- Upper urinary tract infection 
- Additional features (special patient groups) 
- Symptomatic, uncomplicated UTIs can be diagnosed clinically.
- The most important initial diagnostic test for UTI is urinalysis (can be performed by using a urine dipstick test or microscopy ).
- Presence of any organisms in bacterial culture confirms the diagnosis.
- Imaging can be performed to rule out less common causes (e.g., urinary tract obstruction) or complications (e.g., pyelonephritis) of UTI.
Laboratory tests 
- Best initial test
- Individuals with predisposing factors have an increased risk of infection or therapy failure (see “ ” in “Classification”).
Urinalysis collection method
- Clean-catch midstream sample: necessary to avoid contamination with vaginal or skin flora
- Straight catheterization of the bladder or suprapubic aspiration: performed if a clean catch cannot be obtained without contamination (e.g., in children who are not toilet trained)
- Urethral catheterization is contraindicated due to increased risk of bacteremia.
- Diagnostic criteria for UTI
Findings indicative of UTI 
- Positive leukocyte esterase; : an enzyme produced by WBC that indicates pyuria
- Positive nitrites: indicates presence of bacteria that convert nitrates to nitrites, which are most commonly (e.g., E.coli)
- Positive urease: indicates presence of (e.g., Proteus, Klebsiella, S. saprophyticus), which cause the urine to become more alkaline (pH > 7)
- Other findings
- Diagnostic criteria for UTI
- Typical colony findings
- Other pathogens
- CT scan without contrast 
Interstitial cystitis (painful bladder syndrome) 
- Description: chronic, noninfectious cystitis of unknown etiology associated with recurring suprapubic pain
- Uncommon condition (0.6– 2% of women in the US) 
- Sex: ♀ > ♂
- Peak age: ≥ 40 years
- Associated with history of previous UTIs and/or diagnosis of other pain syndromes (e.g., fibromyalgia, irritable bowel syndrome)
- Individuals diagnosed with this condition are more likely to suffer from depression and anxiety disorders. 
- Symptoms have a gradual onset and last ≥ 6 weeks (required for diagnosis).
- Pain relieved by voiding and worsened by bladder filling (most common feature)
- Suprapubic pain, pressure, or discomfort 
- Increased urinary urgency and frequency
- Other exacerbating factors: sexual intercourse, exercise, alcohol use, and prolonged sitting
Diagnosis: Interstitial cystitis is generally a clinical diagnosis.
- Medical history to rule out other diagnoses
- Physical examination: anterior vaginal wall and bladder base tenderness on bimanual pelvic exam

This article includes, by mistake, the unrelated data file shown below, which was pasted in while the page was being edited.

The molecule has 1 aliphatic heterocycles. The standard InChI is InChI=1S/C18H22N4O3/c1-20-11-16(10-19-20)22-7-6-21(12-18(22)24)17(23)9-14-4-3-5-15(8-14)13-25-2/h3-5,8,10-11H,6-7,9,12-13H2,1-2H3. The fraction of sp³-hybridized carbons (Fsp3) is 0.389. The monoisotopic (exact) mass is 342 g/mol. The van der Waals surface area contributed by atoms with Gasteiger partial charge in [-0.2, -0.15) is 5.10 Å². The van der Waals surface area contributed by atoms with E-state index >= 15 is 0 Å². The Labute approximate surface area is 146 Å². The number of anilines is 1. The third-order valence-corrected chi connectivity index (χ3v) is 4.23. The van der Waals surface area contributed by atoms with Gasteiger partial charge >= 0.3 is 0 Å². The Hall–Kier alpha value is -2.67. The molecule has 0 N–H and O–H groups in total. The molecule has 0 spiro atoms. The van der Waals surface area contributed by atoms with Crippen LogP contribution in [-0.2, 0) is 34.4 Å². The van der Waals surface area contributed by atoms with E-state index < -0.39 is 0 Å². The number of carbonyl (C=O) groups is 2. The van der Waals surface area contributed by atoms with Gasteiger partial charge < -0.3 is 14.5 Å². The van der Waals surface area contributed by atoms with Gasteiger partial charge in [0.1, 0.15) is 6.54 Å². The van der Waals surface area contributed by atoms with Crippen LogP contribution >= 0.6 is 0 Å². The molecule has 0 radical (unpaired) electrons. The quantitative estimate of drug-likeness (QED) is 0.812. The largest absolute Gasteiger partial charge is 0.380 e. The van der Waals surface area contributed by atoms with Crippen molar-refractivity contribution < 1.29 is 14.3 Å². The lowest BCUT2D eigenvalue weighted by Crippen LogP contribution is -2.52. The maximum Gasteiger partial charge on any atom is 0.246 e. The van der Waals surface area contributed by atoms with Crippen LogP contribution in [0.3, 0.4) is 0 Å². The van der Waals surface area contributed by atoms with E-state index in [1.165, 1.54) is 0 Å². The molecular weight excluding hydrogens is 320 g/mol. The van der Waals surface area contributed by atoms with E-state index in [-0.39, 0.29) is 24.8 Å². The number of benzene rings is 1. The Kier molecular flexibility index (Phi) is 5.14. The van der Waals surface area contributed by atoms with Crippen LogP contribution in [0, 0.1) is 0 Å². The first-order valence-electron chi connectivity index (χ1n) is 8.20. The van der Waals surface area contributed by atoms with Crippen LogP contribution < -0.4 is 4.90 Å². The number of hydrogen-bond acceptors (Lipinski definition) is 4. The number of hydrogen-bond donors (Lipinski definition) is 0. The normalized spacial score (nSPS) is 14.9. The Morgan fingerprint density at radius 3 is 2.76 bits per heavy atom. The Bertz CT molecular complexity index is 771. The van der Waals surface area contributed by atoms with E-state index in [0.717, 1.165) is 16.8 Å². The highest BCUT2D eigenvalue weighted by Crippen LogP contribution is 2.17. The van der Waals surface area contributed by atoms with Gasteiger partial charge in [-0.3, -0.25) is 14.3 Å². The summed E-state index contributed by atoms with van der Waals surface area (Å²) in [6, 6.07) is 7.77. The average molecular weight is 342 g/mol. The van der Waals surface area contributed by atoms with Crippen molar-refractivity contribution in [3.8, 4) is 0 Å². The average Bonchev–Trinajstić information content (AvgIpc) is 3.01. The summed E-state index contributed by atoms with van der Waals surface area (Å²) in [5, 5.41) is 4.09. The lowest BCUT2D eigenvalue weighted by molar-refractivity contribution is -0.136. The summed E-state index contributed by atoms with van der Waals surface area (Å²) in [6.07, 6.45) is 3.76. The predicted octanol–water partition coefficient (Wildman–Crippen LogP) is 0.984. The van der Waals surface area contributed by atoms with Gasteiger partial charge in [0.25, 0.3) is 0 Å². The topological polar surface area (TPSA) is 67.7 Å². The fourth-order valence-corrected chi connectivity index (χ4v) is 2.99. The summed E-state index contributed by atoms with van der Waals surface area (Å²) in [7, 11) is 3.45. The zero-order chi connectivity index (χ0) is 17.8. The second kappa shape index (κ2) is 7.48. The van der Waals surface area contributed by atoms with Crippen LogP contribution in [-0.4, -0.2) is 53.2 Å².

- Urinalysis with microscopy and urine culture to rule out bacterial cystitis
- Other tests: indicated only in individuals with complex presentation 
Behavioral modification (first-line): indicated for all diagnosed individuals 
- Avoidance of triggers (e.g., stress, alcohol, coffee)
- Fluid intake management based on symptoms
- Bladder training
- Stress management practices
- Multimodal pain management
- Invasive procedures: used as a last resort
- Behavioral modification (first-line): indicated for all diagnosed individuals 
Asymptomatic bacteriuria 
- Presence of ≥ 100,000 CFU/mL in at least two voided urine samples in patients with no symptoms of UTI; (e.g., dysuria, frequency, urgency, suprapubic pain)
- Bacteriuria typically resolves spontaneously in healthy, nonpregnant women without any side effects.
- Women with asymptomatic bacteriuria may progress to symptomatic UTI in the future; more often than women with no bacteriuria.
- Etiology: E. coli is the most common causative organism.
- Risk factors
- Diagnosis: urinalysis with microscopy
- Treatment is recommended in:
- Treatment is not recommended in:
Other differential diagnoses
- Urethritis with sexually transmitted infections (e.g., Neisseria gonorrhoeae, Chlamydia trachomatis), Candida, or irritants
- Tuberculous cystitis (see “ ”)
- Drug-induced cystitis (e.g., cyclophosphamide, NSAIDs) or radiation-induced cystitis
- Hemorrhagic cystitis
- Structural abnormalities of the urethra (e.g., diverticula, strictures)
- Other diseases of the bladder (e.g., urolithiasis, bladder cancer, foreign objects)
The differential diagnoses listed here are not exhaustive.
Antibiotic therapy for uncomplicated UTIs
Principles of therapy 
- Supportive treatment (increased fluid intake) may be sufficient, but antibiotic therapy should be recommended.
- Empiric treatment can be given for uncomplicated cystitis.
- Local resistance patterns should guide the choice of empiric therapy.